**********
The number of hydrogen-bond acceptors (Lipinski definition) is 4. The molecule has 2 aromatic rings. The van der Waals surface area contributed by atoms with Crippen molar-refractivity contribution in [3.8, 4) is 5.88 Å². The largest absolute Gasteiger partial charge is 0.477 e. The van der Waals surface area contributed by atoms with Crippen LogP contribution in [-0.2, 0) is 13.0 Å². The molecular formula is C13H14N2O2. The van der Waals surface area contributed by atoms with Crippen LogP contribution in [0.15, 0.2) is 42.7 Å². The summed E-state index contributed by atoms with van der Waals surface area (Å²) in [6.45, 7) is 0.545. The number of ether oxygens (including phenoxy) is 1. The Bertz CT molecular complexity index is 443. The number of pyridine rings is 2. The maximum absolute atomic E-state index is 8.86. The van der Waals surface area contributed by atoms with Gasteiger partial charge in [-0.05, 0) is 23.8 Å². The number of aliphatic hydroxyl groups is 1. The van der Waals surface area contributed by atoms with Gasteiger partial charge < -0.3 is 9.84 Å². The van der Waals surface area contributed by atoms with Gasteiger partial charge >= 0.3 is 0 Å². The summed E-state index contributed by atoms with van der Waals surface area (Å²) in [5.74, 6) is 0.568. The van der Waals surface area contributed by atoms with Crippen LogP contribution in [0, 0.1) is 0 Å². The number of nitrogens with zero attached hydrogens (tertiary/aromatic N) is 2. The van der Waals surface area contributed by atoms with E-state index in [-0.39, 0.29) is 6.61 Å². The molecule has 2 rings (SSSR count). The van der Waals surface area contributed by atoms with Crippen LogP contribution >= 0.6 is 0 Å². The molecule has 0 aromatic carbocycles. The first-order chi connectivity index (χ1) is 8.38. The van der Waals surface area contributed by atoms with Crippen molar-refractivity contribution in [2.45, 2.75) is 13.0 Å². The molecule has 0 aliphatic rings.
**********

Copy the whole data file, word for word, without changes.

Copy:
The number of hydrogen-bond acceptors (Lipinski definition) is 4. The molecule has 2 aromatic rings. The van der Waals surface area contributed by atoms with Crippen molar-refractivity contribution in [3.8, 4) is 5.88 Å². The largest absolute Gasteiger partial charge is 0.477 e. The van der Waals surface area contributed by atoms with Crippen LogP contribution in [-0.2, 0) is 13.0 Å². The molecular formula is C13H14N2O2. The van der Waals surface area contributed by atoms with Crippen LogP contribution in [0.15, 0.2) is 42.7 Å². The summed E-state index contributed by atoms with van der Waals surface area (Å²) in [6.45, 7) is 0.545. The number of ether oxygens (including phenoxy) is 1. The Bertz CT molecular complexity index is 443. The number of pyridine rings is 2. The maximum absolute atomic E-state index is 8.86. The van der Waals surface area contributed by atoms with Gasteiger partial charge in [-0.05, 0) is 23.8 Å². The number of aliphatic hydroxyl groups is 1. The van der Waals surface area contributed by atoms with Gasteiger partial charge < -0.3 is 9.84 Å². The van der Waals surface area contributed by atoms with Gasteiger partial charge >= 0.3 is 0 Å². The summed E-state index contributed by atoms with van der Waals surface area (Å²) in [5.74, 6) is 0.568. The van der Waals surface area contributed by atoms with Crippen LogP contribution in [0, 0.1) is 0 Å². The number of nitrogens with zero attached hydrogens (tertiary/aromatic N) is 2. The van der Waals surface area contributed by atoms with E-state index in [-0.39, 0.29) is 6.61 Å². The molecule has 2 rings (SSSR count). The van der Waals surface area contributed by atoms with Crippen LogP contribution >= 0.6 is 0 Å². The molecule has 0 aromatic carbocycles. The first-order chi connectivity index (χ1) is 8.38. The van der Waals surface area contributed by atoms with Crippen molar-refractivity contribution in [2.45, 2.75) is 13.0 Å². The molecule has 0 aliphatic rings.